Flood-damaged Stampede grounds get ready to open

Last-minute preparations for the "Greatest Outdoor Show on Earth" are underway in Calgary after the Stampede grounds were ravaged by floodwaters more than a week ago.

Crews work under pressure to prepare for Stampede Sneak-a-Peek in Calgary

Left: Calgary Stampede, Alta., September 2008 (Google) | Right: June 21, 2013 (Jonathan Hayward/Canadian Press)

Last-minute preparations for the "Greatest Outdoor Show on Earth" are underway in Calgary after the Stampede grounds were ravaged by floodwaters more than a week ago.

Now in the final hours before the Stampede Sneak-a-Peek gets underway, preparations at the park look a lot like any other year.

"I think the people that come down to the Stampede this year are really going to want to celebrate the community that is Calgary," said Stampede spokesman Kurt Kadatz. 

Those working behind the scenes say the cleanup accomplished at the Stampede grounds after it was covered with muddy floodwaters shows how much Calgarians have riding on the event, including the rodeo.

"I actually think that we're going to have record crowds this year because people want to see how well things have been cleaned up from the flooding," said Stampede worker Don Smith.

"It's just extraordinary, because the amount of sludge and crud that was everywhere, and you can’t even tell there was a flood here now."

But at least 40,000 people who bought Saddledome concert tickets will now be changing their plans after the building suffered extensive flood damage.

"We're anticipating that many of those folks will still come down to the park, because certainly their ticket does guarantee them access on the day that concert was scheduled," said Kadatz, adding the concerts will be rescheduled.

Demand still high

The Calgary Hotel Association said bookings across the city are down five per cent from last year when the Stampede held its centennial celebration.

Hell or High Water

Stampede president Bob Thompson announced after flooding hit Calgary that the Stampede would run as scheduled from July 5-14 "come hell or high water." 

The phrase first appeared in social media, then took off on Stampede flood relief T-shirts and will be featured in song at this year's Grandstand Show.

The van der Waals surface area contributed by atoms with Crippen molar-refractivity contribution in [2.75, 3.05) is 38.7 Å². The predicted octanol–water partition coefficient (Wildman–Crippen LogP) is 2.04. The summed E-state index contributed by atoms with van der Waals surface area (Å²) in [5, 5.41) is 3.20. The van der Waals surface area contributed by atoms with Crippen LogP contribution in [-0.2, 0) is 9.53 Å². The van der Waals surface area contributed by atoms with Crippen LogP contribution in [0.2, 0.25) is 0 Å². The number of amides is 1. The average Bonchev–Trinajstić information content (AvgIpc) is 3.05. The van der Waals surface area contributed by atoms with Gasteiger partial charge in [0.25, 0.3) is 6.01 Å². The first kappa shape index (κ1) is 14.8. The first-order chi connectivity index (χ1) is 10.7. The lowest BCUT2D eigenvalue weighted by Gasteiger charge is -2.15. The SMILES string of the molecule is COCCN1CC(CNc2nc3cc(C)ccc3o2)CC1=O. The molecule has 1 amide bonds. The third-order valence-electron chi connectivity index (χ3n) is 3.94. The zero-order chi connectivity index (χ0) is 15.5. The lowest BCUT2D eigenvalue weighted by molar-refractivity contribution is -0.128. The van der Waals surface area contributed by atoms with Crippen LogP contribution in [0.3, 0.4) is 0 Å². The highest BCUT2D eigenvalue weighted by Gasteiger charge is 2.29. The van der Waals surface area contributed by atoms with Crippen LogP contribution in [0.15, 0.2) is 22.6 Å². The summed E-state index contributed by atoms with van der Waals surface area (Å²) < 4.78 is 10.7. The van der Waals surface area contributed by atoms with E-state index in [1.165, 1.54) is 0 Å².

The Stampede says the flood-relief T-shirts raised more than $500,000 for the Red Cross by July 1. 

Based on the demand, the Stampede has also released "Heck or High Water" T-shirts as a kid-friendly option.  

Palliser spokesman David Woodward said there has only been a handful of concert-related cancellations at the historic downtown hotel, including Carly Rae Jepson.

"There's enough demand in the city that even though those concerts were cancelled ... and some of those attendees decided not to travel to Calgary, there's enough other interest in the Stampede itself to replace that business in the downtown hotels," said Woodward.

Stampede officials said they've been able to wrangle most events into other locations — other than the Saddledome concerts — but the cutting horse competition on Monday has been cancelled. Kadatz said they moved some of the agricultural programming planned for the Saddledome to other areas around the Stampede grounds.

There will also be no handicap accessibility or ground-floor access to the Big Four Building, which hosts the popular SuperDogs show.

"So really a fairly small impact for the number of events that have been adjusted," said Kadatz.

CBC will also be holding a Back in the Saddle Block Party all day Thursday to raise money for flood recovery and a rebuilding fund with a Stampede breakfast starting at 6 a.m. MT in the CBC parking lot just off Memorial Drive in the city's northwest.